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Snowboarder rescued after two nights lost on Whistler Mountain

The 32-year-old man was hypothermic when Whistler Search and Rescue volunteers located him on Sunday, Dec. 19

A snowboarder is expected to make a full recovery after spending two cold and snowy nights lost on Whistler Mountain over the weekend.

Whistler Search and Rescue (WSAR) volunteers managed to locate the man, a 32-year-old former soldier visiting from Singapore, on Sunday morning, Dec. 19, after an approximately 40-hour search, said WSAR president Brad Sills. The man was “well into the hypothermic spectrum” with a core temperature of less than 29 degrees Celsius when he was found, said Sills. He was airlifted to the Whistler Health Care Centre. “His prognosis was some frostbite; he had a head injury but he survived,” Sills said.

The man was reported missing at around 4 p.m. on Friday, Dec. 18, after he failed to meet his ski buddy at the Roundhouse at 1 p.m.

“His last known position was the top of [Whistler’s] peak—we figured he was on the south side, and we sent a ski-touring party into Cheakamus. That was an epic slog,” said Sills, referencing the massive snowstorm that rolled into the Coast Mountains Friday evening.

Whistler experienced a low of -11.6 degrees C on Dec. 17 and -7.2 degrees C the following day. The temperature did not go above freezing at any point while the man was lost. Complicating search conditions was the 66.6 millimetres of precipitation that fell Saturday.

After the initial search party was unable to locate or make contact with the man, WSAR called their colleagues at North Shore Rescue to see if their night-vision-equipped helicopter was able to assist. After two separate attempts, conditions prevented the aircraft from being able to fly safely to Whistler.

WSAR then turned to the Comox-based 442 Transport and Rescue Squadron and their CH-149 Cormorant aircraft for help. The long-range helicopter can operate in severe conditions, Sills noted. The crews searched the area spanning the Cake Hole along the south side of Whistler Mountain to the shore of Cheakamus Lake, but were unable to locate the snowboarder on either night.

“So now he’s spent two nights out, while the temperature’s have been very unusually cold for Whistler, so we were quite concerned,” said Sills.

When the weather cleared, “At daybreak yesterday we had two [Blackcomb] helicopters that started searching. We went back to the area that 442 had noted the night before,” he continued. “We saw the tip of a snowboard in a creek bed, but couldn't find anything, continued searching, came back to that site. Thought it was a rock sticking out of the creek bed but it turned out to be our subject, sitting very stoically.”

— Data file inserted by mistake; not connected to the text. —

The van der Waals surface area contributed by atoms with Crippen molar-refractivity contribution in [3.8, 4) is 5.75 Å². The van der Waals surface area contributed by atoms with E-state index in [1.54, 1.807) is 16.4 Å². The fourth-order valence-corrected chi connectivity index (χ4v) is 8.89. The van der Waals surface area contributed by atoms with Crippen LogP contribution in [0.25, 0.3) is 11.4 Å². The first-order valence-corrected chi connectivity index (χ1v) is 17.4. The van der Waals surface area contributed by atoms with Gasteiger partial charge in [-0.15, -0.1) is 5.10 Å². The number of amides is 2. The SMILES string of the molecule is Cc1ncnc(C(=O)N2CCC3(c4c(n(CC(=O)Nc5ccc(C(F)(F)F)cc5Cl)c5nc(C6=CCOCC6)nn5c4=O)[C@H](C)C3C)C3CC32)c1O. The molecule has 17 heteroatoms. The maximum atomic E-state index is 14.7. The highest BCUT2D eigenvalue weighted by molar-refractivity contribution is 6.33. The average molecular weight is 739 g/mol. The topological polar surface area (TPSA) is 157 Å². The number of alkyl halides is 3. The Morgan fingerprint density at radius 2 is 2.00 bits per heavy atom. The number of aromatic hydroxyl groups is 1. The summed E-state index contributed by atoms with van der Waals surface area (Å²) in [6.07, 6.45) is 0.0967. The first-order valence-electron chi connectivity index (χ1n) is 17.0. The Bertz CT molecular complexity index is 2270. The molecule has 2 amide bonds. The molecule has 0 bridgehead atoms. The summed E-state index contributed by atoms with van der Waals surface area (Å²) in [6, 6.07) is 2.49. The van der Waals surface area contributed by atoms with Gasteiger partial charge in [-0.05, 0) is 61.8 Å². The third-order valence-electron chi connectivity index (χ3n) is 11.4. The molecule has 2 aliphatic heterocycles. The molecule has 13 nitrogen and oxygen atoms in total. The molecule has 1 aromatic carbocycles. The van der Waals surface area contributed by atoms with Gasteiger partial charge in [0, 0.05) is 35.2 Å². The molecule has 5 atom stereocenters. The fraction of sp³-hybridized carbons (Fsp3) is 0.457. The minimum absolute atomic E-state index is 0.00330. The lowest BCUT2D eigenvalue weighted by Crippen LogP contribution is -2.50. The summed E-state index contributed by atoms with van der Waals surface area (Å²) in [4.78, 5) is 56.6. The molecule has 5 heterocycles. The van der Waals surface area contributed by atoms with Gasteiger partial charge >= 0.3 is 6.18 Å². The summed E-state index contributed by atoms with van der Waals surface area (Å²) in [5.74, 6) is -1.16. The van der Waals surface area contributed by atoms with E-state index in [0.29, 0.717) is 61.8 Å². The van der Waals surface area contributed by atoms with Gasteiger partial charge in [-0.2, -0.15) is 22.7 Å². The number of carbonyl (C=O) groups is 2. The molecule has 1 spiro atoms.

Crews managed to extricate the man via long-line rescue back to the Cheakamus Lake parking lot, where a doctor examined the man. 

“We had a big turnout [of volunteers], everybody wanted to make one last valiant attempt at it—the weather had cleared, and it was a nice day. I have to say, most people were preparing themselves for the worst, especially when we saw him from the helicopter… and he wasn’t moving.” Volunteers from Squamish, Pemberton and North Shore SAR organizations had members on the way to help Sunday morning, Sills explained. He estimates 30 to 40 rescuers assisted with search efforts over the three days.

Sills said the man fell back on his military training, stayed put and managed to dig a small snow pit to keep himself out of the wind, and lined it with sapling branches he’d pulled off nearby trees.

The man told rescuers he became lost after following two other skiers off the backside of Whistler's peak, Sills explained. “I think it's one of these cases of tourists who come here and they’re just overwhelmed by the scope of the place… they just kind of ski from lift to lift and they don’t really understand the network, and I think they come to believe that at the bottom of every trail there’s a ski lift. The top of the Cake Hole looks pretty inviting.”

One lesson to takeaway is to always carry extra clothing and a flashlight with you on the mountain, said Sills.

For more information about how to stay safe in the mountains this winter, head to for trip planning tips. The organization is also hosting online Snow Safety Education: Backcountry sessions on Wednesday, Dec. 23 and Thursday, Jan. 13, 2022, for anyone heading into the backcountry this winter, or anyone who wants to learn more about what to do if they find themselves lost and in need of help. Register here.